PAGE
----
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View Full Version : Illegal immigrants involved in fatal crashes may face higher bail


Jeanfromfillmore
02-16-2012, 10:33 AM
A Republican lawmaker wants higher bails set for illegal immigrants involved in serious injury or fatal crashes.

A bill proposed by state Rep. Joe Carr of Lascassas would lead to higher bail amounts for illegal immigrants in those situations by automatically treating them as a flight risk — making it harder to bond out before trial.

Carr said the bill follows his philosophy of tackling illegal immigration one issue at a time, something he says the state should do to “de-magnetize itself from the dependency illegals have on state services and the fact that they feel like they’re welcome here.”

“They’re not welcome in Tennessee,” he said.

Carr’s bill has moved steadily through the legislature and is scheduled to be discussed today in the House Judiciary Committee.

Across the country, state legislators have been getting more aggressive in tamping down on illegal immigration.

Georgia is mulling over provisions to bar illegal immigrants from state colleges and universities. Iowa may allow anyone to file a complaint with the state’s attorney general with allegations that a business is employing illegal immigrants. The National Conference of State Legislatures reported earlier this year that such proposed state legislation reached record numbers across the nation in 2011.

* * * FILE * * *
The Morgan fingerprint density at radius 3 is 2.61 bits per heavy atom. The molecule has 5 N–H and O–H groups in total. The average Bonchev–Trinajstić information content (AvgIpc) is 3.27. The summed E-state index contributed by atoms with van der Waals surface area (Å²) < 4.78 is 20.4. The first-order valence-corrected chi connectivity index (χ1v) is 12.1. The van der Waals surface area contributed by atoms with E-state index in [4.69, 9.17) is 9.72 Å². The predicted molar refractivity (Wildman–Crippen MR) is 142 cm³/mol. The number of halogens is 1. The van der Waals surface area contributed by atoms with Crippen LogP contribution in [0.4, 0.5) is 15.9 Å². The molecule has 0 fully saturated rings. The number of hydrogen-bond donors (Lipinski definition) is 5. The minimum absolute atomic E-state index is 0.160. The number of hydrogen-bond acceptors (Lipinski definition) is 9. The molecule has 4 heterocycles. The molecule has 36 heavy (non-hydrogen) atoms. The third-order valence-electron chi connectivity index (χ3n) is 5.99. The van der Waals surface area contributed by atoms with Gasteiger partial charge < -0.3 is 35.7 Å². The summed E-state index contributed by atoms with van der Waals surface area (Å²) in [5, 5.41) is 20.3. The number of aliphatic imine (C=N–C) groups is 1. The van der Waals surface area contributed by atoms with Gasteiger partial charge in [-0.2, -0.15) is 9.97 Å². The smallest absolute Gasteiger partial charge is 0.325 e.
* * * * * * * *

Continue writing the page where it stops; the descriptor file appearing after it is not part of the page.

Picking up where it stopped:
Such legislation has been met by widespread opposition from immigration civil rights advocates and attorneys who say immigration enforcement should remain a federal function.

Carr’s law in particular is being questioned on its constitutionality, given federal and state laws governing how bail should be set for suspects. And it’s unclear how the law would interact with a new program called Secure Communities that requires all jailers to check immigration status of arrestees so federal authorities can detain illegal immigrants.

http://www.tennessean.com/article/20120214/NEWS21/302140044/Illegal-immigrants-involved-fatal-crashes-may-face-higher-bail